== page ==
The Role of Soft Budget Constraints in the Development of the Chinese Solar Industry

Max Jerneck (Stockholm School of Economics)

Abstract : The role of soft budget constraints in the development of new industries is ambiguous. On the one hand, they may accelerate growth by raising investment and intensifying competition. On the other, they may dull incentives to cut costs, raise efficiency and innovate. This article will explore this question in the context of the Chinese solar photovoltaics (PV) industry. I will test two hypotheses. One is that soft budget constraints have a negative effect on innovation, and that the innovation that has occurred in China is thanks to foreign or domestic investors who enforce discipline. The other hypothesis is that soft budget constraints support innovation, based on the idea that competition between local governments and their client firms in contemporary China resemble competition between business groups (keiretsu) in postwar Japan. The study will be based on secondary sources about the Chinese PV industry, including academic articles, trade publications and business reports. Focus will be on the relation between firms, local governments, the central government and various financial entities, domestic and foreign. Interactions between different levels of jurisdiction will be central. By studying the trajectory of the largest Chinese PV producers from 1999 - 2019, I aim to ascertain whether soft budget constraints helped or hurt innovation in the industry. Implications are relevant for policies to promote carbon industries to mitigate climate change.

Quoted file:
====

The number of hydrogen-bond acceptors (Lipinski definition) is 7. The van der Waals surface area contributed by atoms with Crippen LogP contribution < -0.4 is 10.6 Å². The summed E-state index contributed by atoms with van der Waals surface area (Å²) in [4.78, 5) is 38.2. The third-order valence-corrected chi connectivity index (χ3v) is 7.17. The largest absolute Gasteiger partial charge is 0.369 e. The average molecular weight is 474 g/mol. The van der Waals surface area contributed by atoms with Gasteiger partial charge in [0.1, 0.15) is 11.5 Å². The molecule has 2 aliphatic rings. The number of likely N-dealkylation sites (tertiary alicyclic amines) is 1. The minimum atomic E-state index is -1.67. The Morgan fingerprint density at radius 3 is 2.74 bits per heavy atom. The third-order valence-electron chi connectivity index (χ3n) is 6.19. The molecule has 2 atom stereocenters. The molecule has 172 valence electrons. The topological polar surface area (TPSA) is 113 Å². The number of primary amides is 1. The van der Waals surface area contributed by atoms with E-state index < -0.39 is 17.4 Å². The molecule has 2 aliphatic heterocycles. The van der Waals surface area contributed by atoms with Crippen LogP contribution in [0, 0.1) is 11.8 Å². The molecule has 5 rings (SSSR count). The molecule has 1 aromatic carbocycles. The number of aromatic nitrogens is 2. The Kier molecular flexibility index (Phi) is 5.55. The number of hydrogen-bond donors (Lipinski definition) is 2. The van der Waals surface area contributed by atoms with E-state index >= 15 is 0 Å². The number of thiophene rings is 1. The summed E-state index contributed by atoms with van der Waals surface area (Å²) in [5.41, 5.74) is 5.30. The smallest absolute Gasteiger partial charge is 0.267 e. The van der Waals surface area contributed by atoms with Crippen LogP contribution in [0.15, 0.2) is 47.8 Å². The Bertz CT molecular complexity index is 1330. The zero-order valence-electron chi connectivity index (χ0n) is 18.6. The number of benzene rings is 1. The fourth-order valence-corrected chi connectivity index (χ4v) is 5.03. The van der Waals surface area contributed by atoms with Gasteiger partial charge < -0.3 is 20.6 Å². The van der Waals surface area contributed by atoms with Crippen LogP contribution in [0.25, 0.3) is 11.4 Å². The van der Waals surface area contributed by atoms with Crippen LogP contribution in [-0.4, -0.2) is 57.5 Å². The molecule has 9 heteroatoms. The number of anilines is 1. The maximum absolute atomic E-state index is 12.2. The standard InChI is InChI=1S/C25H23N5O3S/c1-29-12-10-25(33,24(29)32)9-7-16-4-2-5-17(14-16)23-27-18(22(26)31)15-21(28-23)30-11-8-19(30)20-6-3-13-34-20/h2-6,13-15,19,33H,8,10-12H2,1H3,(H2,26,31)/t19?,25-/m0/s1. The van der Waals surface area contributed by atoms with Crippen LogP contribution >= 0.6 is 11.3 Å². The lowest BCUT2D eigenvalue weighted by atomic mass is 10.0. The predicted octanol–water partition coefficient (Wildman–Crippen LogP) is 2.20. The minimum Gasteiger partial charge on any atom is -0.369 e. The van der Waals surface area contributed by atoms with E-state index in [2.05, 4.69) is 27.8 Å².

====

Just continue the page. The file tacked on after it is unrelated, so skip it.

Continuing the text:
Extraterritoriality in the Context of Nationalism and Legal Imperialism: Implications for Multinationals and Climate Policies

Lin Lerpold (Stockholm School of Economics)
Örjan Sjöberg (Stockholm School of Economics)
Erik Wikberg (Stockholm School of Economics)